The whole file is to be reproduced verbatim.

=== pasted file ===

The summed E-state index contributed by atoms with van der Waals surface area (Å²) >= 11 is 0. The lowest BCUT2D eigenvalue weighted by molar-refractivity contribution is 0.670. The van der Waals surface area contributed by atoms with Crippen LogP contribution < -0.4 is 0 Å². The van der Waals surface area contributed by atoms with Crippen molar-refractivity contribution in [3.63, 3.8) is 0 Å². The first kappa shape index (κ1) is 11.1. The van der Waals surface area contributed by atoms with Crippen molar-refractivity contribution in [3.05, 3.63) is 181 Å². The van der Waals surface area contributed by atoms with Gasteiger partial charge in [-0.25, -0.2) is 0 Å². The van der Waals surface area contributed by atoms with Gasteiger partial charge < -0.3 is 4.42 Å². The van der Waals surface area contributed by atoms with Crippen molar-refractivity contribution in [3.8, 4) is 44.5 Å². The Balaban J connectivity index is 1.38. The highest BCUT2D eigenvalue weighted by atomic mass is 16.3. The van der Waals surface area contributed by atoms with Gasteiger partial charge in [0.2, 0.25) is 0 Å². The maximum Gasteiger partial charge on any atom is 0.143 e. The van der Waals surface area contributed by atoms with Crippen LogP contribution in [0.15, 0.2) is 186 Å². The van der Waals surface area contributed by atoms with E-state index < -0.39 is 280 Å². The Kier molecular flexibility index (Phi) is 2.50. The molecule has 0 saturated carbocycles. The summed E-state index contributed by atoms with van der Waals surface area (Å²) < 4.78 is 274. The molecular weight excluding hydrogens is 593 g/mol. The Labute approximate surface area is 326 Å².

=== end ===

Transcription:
The summed E-state index contributed by atoms with van der Waals surface area (Å²) >= 11 is 0. The lowest BCUT2D eigenvalue weighted by molar-refractivity contribution is 0.670. The van der Waals surface area contributed by atoms with Crippen LogP contribution < -0.4 is 0 Å². The van der Waals surface area contributed by atoms with Crippen molar-refractivity contribution in [3.63, 3.8) is 0 Å². The first kappa shape index (κ1) is 11.1. The van der Waals surface area contributed by atoms with Crippen molar-refractivity contribution in [3.05, 3.63) is 181 Å². The van der Waals surface area contributed by atoms with Gasteiger partial charge in [-0.25, -0.2) is 0 Å². The van der Waals surface area contributed by atoms with Gasteiger partial charge < -0.3 is 4.42 Å². The van der Waals surface area contributed by atoms with Crippen molar-refractivity contribution in [3.8, 4) is 44.5 Å². The Balaban J connectivity index is 1.38. The highest BCUT2D eigenvalue weighted by atomic mass is 16.3. The van der Waals surface area contributed by atoms with Gasteiger partial charge in [0.2, 0.25) is 0 Å². The maximum Gasteiger partial charge on any atom is 0.143 e. The van der Waals surface area contributed by atoms with Crippen LogP contribution in [0.15, 0.2) is 186 Å². The van der Waals surface area contributed by atoms with E-state index < -0.39 is 280 Å². The Kier molecular flexibility index (Phi) is 2.50. The molecule has 0 saturated carbocycles. The summed E-state index contributed by atoms with van der Waals surface area (Å²) < 4.78 is 274. The molecular weight excluding hydrogens is 593 g/mol. The Labute approximate surface area is 326 Å².